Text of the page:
The majority of these books mention only collaterally the Portuguese problem, but nevertheless they were very important to contextualize the issue of Portuguese-American relations in the early 1960s. The bibliographical list at the end of this dissertation is therefore very extensive, but in most cases only one or two chapters of the books were really useful for the completion of this work.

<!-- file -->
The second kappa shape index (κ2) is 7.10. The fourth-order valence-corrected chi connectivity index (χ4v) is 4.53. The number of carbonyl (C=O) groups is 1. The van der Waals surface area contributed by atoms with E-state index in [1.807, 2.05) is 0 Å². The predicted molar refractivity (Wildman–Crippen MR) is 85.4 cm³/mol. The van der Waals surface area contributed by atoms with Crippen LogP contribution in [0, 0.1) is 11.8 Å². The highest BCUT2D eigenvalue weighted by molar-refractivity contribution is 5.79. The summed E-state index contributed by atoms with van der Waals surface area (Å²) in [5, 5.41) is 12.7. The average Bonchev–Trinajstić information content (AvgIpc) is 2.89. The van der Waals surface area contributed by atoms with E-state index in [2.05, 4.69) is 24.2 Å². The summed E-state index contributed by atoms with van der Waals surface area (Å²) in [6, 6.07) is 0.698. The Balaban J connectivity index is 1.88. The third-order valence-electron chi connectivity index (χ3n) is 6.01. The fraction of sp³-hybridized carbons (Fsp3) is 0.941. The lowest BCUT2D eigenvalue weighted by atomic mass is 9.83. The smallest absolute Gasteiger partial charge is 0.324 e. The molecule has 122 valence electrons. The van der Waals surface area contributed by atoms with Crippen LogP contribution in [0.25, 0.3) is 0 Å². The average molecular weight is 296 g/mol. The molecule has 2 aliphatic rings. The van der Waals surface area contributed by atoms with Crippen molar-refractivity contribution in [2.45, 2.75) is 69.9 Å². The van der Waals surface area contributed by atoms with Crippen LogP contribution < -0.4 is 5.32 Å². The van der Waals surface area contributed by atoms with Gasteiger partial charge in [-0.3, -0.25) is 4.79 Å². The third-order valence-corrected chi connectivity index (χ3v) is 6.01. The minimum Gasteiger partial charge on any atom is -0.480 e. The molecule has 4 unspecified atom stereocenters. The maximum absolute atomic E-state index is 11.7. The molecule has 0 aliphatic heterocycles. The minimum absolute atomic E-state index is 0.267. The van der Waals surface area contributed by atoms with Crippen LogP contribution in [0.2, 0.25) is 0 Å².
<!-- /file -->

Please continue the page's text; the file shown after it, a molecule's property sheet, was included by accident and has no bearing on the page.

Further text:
Like all academic works, this dissertation has its history, beginning in the already remote day when my friend António Costa Pinto mentioned the existence of a Fulbright program for Ph. D. in American History destined to Portuguese young scholars. It proceeded with my trip to Madison, Wisconsin, where I lived three fascinating years of my academic life. It ended in the last two years, in Lisbon, where I wrote the final version of the dissertation. The Ph. D. program that I developed at the Department of History of the University of Wisconsin in Madison was financed in the beginning by the Fulbright Commission in Lisbon, then by the Portuguese Foundation for Science and Technology, and finally by the Luso-American Foundation for Development. I express my gratitude for these institutions and for the meritorious work they have been developing to further academic and scholar collaboration between the United States and Portugal. I also wish to thank the support from the Department of History at the ISCTE (Higher Institute of Labor and Business Studies) in Lisbon, where I have had the privilege to work since 1999.